Some of Benito's ships have been lost at sea, and when the time comes for his friend's marriage, he cannot defray the costs. Knowing that other of his ships are sure to return in time, he borrows money for him of the Jew of Mestri, giving him a bond for the sum at a month's date. Giannetto reluctantly agrees to this; the forfeit in the bond is a pound of flesh from the defaulter; Benito is confident that he can pay the money in time, Mordecai hopes this will be an opportunity for taking revenge for the loss of his daughter.

The time comes for the bond to expire, and news arrived that the rest of Benito's ships have been destroyed. Rejoicing, Mordecai hauls him before the court, demanding his stipulated forfeit. Giannetto, telling Beatrice of his friend's danger, receives thrice the sum from her coffers and attempts to redeem the bond, but Mordecai is obdurate – the date is past. Beatrice then disguises herself as a Doctor of Law and comes to the court; initially agreeing to the Jew's demands, when he prepares his knife to the breast of Benito she halts him, reminding him that is he is not utterly exact in the flesh he removes - one pound - his life will be forfeit. Sensing this as an impossibility he desists, and the bond is annulled. Benito offers the fair Doctor payment for her services, but she refuses, desiring only as a courtesy a ring of Giannetto - the same she had herself given him, bidding him keep it always; he reluctantly gives it up. Returning home, she chides him with his want of faith at losing her gift, before revealing her deception. The lovers reunite, Lorenzo marries Rachela and Giannetto Beatrice. Old Mordecai is left alone and desolate.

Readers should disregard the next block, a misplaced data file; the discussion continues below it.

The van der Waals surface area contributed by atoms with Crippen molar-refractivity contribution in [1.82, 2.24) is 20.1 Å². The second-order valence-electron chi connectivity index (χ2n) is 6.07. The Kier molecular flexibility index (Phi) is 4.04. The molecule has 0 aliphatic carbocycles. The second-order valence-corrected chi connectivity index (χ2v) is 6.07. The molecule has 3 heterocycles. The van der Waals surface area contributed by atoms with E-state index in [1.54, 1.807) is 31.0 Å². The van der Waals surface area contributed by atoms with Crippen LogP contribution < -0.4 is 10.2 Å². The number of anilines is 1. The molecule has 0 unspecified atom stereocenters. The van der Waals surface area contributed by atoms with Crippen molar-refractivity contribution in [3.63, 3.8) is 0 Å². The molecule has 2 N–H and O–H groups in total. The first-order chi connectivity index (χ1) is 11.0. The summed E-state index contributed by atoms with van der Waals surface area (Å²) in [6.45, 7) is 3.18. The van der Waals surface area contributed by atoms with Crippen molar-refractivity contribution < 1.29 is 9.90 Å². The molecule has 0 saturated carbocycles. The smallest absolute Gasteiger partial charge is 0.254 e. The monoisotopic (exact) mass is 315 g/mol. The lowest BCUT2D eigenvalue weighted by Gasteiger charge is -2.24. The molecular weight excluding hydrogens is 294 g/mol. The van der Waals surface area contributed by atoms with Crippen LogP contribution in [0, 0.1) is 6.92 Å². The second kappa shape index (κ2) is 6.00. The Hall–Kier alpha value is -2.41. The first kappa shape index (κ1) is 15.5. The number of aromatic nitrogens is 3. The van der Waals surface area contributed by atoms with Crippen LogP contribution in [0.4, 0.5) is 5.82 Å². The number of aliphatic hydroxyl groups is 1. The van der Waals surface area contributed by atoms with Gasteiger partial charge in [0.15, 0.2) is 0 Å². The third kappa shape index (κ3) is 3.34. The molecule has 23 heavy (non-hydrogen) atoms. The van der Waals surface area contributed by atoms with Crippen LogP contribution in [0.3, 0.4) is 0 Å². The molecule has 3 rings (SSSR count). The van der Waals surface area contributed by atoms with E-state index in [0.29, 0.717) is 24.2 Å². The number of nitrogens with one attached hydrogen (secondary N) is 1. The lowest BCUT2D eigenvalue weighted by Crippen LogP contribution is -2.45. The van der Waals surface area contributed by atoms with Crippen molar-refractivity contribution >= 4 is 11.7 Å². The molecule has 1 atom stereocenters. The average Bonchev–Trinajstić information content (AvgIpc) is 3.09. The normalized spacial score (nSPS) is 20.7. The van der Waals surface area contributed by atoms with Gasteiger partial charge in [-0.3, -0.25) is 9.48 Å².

Notes

  1. Antonio in Shakespeare and the German; Benito in the American; Ansaldo in Il Pecorone.

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References

  1. Vicki Janik, 2003. The Merchant of Venice: A Guide to the Play, p.241
  2. Robert Hamilton Ball, 1968. Shakespeare on Silent Film: A Strange Eventful History